Aging in/with Comics
Processes of Selection and Reflection

Lucia Cedeira Serantes (London, Ontario) and Nicole K. Dalmer (Hamilton, Ontario)


 1. Our Project and Its Relevance for Comics and Aging Scholarship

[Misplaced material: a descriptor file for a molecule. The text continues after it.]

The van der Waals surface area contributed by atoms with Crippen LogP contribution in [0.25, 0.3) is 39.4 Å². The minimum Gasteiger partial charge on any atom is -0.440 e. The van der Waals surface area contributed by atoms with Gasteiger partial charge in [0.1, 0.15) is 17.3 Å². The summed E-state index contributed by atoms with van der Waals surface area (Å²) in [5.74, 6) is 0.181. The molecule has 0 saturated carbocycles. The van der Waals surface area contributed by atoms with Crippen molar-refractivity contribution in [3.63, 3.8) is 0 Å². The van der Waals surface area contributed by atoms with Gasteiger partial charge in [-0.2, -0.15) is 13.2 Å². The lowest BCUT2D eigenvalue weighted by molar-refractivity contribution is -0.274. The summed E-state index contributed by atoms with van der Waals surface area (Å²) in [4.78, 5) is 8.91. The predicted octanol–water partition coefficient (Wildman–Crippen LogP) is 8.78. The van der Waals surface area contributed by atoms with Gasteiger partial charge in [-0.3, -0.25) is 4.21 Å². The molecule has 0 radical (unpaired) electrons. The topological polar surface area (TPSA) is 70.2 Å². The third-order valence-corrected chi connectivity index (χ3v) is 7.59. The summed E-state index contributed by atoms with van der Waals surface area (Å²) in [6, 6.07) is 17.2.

We take our start when Nicole and I were awarded an American Library Association Carnegie Whitney Grant, a grant that supports the creation of reading lists. While we both hail from library and information science, my research has focused on teen and young adults’ experiences of reading comics and Nicole’s work has focused predominantly on experiences in later life. Our focus on different segments of the life course has elicited lively conversations that center on the constructions and representations of age and aging and that question the ubiquitous (and problematic) use of age as a categorizing tool in society. These conversations ultimately prompted our desire to create a reading list that collects and showcases comics that depict a variety of older adult characters and experiences in later life. While the reading list was initially created to align with the Grant’s mandate, that is, to support library workers and library patrons in locating these types of materials, we also promoted our list among age studies scholars, media studies scholars, and library and information science scholars. Our reading list (available at comicsandaging.blog) seeks to feature titles that might be less likely to be encountered in everyday life, ultimately prompting reflection and engagement for conversations that challenge the stereotypical and ageist associations of decline and loss with older age.